# Level 1

## 91030: Apply measurement in solving problems

Updated December 2014. This document has been updated to address issues that have arisen from moderation.

### Solving problems

For the award of the standard students must apply measurement in solving problems, therefore students need to be given a problem to solve. The problem needs to provide sufficient scope for students to demonstrate and develop their own thinking. If there are parts to the problem, all of the parts need to contribute to the solution.

A task with a number of discrete questions based on skills and straightforward calculations is not appropriate for students to demonstrate evidence of the required levels of thinking.

Students need to make their own decisions about what to do and how to solve problems. Where an assessment task has a series of instructions that lead students through a step or a sequence of steps towards the solution, it is likely that the opportunity for students to demonstrate all levels of thinking will be compromised.

### Measurements

Students can be provided with the measurements or they can take their own. Students need to choose which measurements to use to solve the problem.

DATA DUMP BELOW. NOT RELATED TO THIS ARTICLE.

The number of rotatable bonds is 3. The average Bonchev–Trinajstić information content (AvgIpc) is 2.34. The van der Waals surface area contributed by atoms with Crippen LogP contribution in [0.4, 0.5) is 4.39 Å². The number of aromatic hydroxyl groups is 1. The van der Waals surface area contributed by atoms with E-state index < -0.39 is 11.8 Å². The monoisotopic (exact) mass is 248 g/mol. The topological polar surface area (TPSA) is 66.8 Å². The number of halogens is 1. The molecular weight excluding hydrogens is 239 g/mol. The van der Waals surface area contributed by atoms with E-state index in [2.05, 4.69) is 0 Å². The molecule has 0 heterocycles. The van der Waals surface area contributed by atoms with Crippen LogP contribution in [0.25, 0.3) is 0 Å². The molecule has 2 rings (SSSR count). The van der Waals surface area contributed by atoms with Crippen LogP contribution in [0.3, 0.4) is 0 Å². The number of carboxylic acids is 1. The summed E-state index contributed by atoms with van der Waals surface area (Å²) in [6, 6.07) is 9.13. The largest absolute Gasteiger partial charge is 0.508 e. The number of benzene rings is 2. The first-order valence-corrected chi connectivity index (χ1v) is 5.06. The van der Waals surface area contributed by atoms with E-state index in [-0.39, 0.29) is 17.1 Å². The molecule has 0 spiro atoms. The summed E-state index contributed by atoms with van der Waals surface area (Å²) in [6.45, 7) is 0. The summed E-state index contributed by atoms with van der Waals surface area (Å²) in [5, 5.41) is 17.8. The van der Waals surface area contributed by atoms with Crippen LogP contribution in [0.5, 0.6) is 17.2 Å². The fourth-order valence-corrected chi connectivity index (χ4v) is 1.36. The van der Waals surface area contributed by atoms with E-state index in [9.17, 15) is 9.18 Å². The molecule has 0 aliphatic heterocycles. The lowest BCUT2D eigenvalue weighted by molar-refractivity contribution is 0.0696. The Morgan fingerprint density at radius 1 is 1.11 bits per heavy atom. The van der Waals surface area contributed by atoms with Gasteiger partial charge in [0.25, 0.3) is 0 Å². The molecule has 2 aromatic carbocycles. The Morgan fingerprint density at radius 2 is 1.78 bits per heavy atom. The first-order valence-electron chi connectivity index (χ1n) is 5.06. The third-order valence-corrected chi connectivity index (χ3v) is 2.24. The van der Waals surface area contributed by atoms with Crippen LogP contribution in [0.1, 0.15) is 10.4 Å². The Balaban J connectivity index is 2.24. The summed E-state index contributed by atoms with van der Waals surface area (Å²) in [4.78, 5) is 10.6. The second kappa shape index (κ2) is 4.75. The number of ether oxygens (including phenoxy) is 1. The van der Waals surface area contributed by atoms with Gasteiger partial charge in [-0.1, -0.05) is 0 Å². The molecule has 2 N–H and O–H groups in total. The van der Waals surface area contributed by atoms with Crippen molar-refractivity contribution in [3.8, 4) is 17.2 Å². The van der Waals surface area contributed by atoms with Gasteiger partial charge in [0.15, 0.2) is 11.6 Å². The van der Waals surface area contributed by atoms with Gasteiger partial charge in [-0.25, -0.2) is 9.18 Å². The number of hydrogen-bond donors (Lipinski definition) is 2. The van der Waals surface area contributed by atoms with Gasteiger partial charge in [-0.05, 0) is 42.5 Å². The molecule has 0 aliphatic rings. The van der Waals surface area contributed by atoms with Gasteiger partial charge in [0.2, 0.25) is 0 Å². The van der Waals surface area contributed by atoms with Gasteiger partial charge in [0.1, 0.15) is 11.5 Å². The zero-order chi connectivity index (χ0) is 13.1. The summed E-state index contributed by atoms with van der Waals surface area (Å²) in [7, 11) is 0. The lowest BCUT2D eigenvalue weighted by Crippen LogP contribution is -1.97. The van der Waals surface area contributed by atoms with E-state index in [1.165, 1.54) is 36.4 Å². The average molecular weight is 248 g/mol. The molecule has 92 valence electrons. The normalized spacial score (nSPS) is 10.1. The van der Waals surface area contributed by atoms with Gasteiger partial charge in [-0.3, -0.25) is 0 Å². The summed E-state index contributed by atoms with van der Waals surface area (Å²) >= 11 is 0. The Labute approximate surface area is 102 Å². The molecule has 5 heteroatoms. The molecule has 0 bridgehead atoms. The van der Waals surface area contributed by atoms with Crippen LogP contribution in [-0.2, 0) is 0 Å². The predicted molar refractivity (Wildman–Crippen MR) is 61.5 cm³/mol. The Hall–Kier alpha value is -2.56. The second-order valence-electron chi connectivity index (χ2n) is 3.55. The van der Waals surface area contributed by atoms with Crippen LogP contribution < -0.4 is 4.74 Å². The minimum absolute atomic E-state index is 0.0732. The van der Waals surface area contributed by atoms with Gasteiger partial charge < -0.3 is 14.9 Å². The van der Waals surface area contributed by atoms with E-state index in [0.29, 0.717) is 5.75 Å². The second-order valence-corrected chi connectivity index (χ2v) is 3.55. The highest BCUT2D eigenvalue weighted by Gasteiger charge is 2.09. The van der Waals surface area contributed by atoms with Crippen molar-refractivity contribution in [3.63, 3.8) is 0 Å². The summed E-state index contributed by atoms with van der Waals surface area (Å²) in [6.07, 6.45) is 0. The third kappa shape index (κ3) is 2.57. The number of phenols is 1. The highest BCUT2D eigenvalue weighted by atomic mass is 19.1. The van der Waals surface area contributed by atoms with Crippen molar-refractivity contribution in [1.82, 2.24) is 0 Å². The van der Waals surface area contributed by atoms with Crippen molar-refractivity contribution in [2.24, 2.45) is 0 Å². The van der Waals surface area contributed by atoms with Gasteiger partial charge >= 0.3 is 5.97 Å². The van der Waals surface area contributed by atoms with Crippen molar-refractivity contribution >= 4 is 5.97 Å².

### Expected evidence

The evidence from calculations must be in the context of solving a problem.

For Achieved, the requirements include selecting and using a range of methods. To be used as evidence, a ‘method’ must be relevant to the solution of the problem. The ‘methods’ also need to be at the appropriate curriculum level for the standard, for example finding the volume of a cuboid is insufficient as evidence for volume.

Evidence for the standard could also come from students calculating derived measures.

### Metric units

Evidence for metric units comes from the consistent use of correct units for different attributes and converting between units. 2714 cm3 = 2.7 L is at the appropriate curriculum level, whereas 140 cm = 1.4 m is not.

### Communicating solutions

At all levels there is a requirement relating to the communication of the solutions.

At Achieved, the result of a numerical calculation only is insufficient, working is expected and students need to indicate what the calculated answer represents.

At Merit, students need to clearly indicate what they are calculating and their solutions need to be linked to the context.

At Excellence, the response needs to be clearly communicated with correct mathematical statements and students need to explain any decisions they make in the solution of the problem.